It reminds me of what I have encountered before. "There is no proof. Provide us with the proof!"  And then when you provide it in spadefuls (as Guy McPherson does), they shout in union, "this is not proof! Provide us with the proof!"

"Tails we win, head you lose"

Not least they ignore the observational findings of the Russian team, led by Natalia Shakhova and Igor Semiletov, who have reported on the increasing releases of methane from the Eastern Siberian ice shelf.

In this video Shakhova herself expresses her concern at what the effect of earthquakes would be on further destabilising clathrates and also, significantly (at the end of the video) about what would happen if there is a (likely) sudden "burp" of methane.

"In short, we do not like. We do not like it at all"

This has recently become a scandal as the NASA Goddard head criticised the Russian team and ridiculed the presentation of Prof. Wadhams while the Royal Society neglected to invite the Russian team to present their findings.

Details of this can be found HERE.

This is at the same time as the Swerus-3 expedition found vast methane plumes escaping from the seafloor of the Laptev continental slope.

Perhaps Swedes and Russians are not trustworthy enough because hey are not part of the Anglo-American elite.

If that is not enough, then we have esteemed British scientist, Peter Wadhams reporting on the issue. He has spent 30 years in nuclear submarines making observations of the sea ice.

What is at issue is that the actual observations of scientists has measured both a much more rapid decline in Arctic sea ice as well as release of methane than that posited by consensus scientists in their computer modelling.

This has brought what the mainstream projected would occur in the next hundred years into the present and the near future.

And see this (with David Wasdell, Dr Peter Wadhams, Dr Natalia Shakhova and Dr. James Hansen.

The mainstream scientists are protecting their own reputations in the face of observed reality while even large parts of the scientific and mass media is starting to acknowledge the reality of the methane emergency.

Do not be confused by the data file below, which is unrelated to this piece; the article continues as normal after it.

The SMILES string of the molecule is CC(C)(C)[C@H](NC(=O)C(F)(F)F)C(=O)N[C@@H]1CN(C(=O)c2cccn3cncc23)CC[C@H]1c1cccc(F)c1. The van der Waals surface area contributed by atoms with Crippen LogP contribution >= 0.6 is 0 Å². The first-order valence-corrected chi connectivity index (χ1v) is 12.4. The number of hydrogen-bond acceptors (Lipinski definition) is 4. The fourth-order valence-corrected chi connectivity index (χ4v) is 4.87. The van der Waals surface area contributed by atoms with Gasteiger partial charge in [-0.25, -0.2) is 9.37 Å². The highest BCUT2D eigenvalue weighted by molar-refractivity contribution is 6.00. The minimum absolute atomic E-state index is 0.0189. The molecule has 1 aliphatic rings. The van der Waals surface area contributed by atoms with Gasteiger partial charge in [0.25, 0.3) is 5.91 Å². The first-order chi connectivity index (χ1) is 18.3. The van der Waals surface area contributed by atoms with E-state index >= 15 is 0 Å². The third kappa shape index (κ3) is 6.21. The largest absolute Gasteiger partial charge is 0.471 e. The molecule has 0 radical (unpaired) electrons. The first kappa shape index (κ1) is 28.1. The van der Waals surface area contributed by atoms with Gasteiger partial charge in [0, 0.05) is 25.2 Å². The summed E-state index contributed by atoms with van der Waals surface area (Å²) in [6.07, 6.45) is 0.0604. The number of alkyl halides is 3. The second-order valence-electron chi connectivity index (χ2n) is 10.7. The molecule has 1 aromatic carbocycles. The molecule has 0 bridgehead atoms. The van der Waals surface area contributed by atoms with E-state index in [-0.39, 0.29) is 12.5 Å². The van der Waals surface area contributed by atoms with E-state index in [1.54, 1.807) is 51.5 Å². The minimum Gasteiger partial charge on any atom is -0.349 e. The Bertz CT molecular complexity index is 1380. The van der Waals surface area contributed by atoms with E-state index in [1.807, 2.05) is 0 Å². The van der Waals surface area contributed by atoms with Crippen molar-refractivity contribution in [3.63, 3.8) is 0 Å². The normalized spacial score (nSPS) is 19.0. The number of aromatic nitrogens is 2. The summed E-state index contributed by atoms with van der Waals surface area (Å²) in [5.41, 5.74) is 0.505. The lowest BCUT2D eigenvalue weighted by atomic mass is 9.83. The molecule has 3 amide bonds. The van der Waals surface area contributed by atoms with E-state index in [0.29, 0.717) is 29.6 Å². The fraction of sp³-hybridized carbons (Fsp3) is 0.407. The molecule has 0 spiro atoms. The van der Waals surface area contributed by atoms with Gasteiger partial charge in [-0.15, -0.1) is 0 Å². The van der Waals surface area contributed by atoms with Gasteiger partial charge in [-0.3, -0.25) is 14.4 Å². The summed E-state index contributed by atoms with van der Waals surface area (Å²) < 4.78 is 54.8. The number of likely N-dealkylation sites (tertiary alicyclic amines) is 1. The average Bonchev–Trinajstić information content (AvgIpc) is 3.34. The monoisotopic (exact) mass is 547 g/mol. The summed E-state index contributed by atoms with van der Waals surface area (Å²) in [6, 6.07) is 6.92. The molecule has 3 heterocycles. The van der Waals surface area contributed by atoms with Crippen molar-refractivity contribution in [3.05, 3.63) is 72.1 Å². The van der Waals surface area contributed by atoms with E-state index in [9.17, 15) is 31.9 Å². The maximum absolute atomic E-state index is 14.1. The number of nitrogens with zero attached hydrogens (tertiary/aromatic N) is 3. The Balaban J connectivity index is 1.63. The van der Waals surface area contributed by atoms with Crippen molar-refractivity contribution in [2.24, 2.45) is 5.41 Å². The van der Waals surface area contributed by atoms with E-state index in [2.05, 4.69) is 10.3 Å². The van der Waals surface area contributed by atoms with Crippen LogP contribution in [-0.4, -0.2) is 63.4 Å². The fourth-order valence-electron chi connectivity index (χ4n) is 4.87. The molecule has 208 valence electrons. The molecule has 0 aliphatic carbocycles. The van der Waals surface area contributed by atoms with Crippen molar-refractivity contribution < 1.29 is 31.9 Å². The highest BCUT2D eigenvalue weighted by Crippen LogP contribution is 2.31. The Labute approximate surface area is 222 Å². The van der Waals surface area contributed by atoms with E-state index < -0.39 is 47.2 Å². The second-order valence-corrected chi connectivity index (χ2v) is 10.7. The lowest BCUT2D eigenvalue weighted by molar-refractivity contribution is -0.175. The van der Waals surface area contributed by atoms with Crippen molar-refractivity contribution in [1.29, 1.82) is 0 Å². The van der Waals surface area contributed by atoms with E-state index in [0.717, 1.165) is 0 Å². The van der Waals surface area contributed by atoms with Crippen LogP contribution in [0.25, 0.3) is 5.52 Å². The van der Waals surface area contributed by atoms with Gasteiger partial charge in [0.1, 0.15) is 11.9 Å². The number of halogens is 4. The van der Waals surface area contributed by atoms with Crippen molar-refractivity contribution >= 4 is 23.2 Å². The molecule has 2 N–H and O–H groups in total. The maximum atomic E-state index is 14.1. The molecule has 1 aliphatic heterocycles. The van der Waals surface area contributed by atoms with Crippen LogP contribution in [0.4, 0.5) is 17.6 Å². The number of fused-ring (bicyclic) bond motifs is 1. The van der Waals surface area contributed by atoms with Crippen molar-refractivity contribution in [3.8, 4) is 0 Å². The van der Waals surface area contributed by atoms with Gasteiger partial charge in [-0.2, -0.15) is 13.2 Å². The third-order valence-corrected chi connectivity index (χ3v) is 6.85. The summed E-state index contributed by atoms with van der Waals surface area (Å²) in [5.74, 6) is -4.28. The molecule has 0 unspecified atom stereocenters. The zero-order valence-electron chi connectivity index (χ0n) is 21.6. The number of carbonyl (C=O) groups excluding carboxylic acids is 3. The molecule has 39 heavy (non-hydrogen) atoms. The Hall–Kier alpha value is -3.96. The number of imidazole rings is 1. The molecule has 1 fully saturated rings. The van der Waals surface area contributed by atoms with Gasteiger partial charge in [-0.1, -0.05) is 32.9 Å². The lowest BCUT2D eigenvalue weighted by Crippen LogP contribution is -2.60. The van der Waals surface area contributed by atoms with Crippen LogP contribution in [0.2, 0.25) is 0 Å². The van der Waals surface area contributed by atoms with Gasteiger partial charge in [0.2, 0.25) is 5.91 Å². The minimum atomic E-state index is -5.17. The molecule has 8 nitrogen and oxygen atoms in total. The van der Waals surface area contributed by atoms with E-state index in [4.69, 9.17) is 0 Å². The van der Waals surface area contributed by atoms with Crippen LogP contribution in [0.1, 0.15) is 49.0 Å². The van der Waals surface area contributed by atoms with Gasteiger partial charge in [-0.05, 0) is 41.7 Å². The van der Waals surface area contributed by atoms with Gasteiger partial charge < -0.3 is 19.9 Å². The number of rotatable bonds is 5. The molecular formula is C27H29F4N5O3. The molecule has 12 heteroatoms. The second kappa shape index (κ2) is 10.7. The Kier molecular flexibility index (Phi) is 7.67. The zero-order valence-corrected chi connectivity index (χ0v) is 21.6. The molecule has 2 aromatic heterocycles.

Put all the above factors together with projections of something between a 4C and 16C increase in world temperature by some scientists the probability of mass near-term extinction of life is definitely on the table.


In some ways the discussion and comments after the show were more interesting and instructional than the show itself.

Here are some comments from Guy McPherson and some of the more sane commenters selected by me:

Guy McPherson: Beckwith told me directly, to my face, that he believed we'd survive a global-average temperature rise of 16 C. Alex, your continued disparagement of my work, which cites the work of many others, is profoundly unprofessional and disingenuous.

Your approach is clear: Find anybody to disagree with the science, and claim they're disagreeing with me. You prop up the credentials of Scott Johnson and KMO are not scientists, but they aren't scientists, they don't cite any science, and they disparage my work based on opinion, not fact.

KMO uses an incorrect title for me, and you don't correct it. I'm not a former professor.

I'm starting to think you have an agenda, Alex. Sadly, science doesn't seem to be part of it.

.Please point out any errors at Nature Bats Last, Scott. I will correct them.

Has anybody here actually watched the Beckwith videos? In this one, from October 2012, he anticipates up to a 6 C temperature rise within a decade or so: 

And, from December 2013, he describes up to 16 C temperature rise in less than two decades:

In both cases, he uses the past as analogs for the near future, unless I'm misinterpreting them. Am I?

Scott Johnson said...
Did you bother to watch the videos?

Guy McPherson
I did. I also know something about what I'm saying.

The temperature estimates come from Greenland ice cores. Those are local temperatures. When Paul refers to these numbers as global temperature increases, he is either misspeaking or mistaken.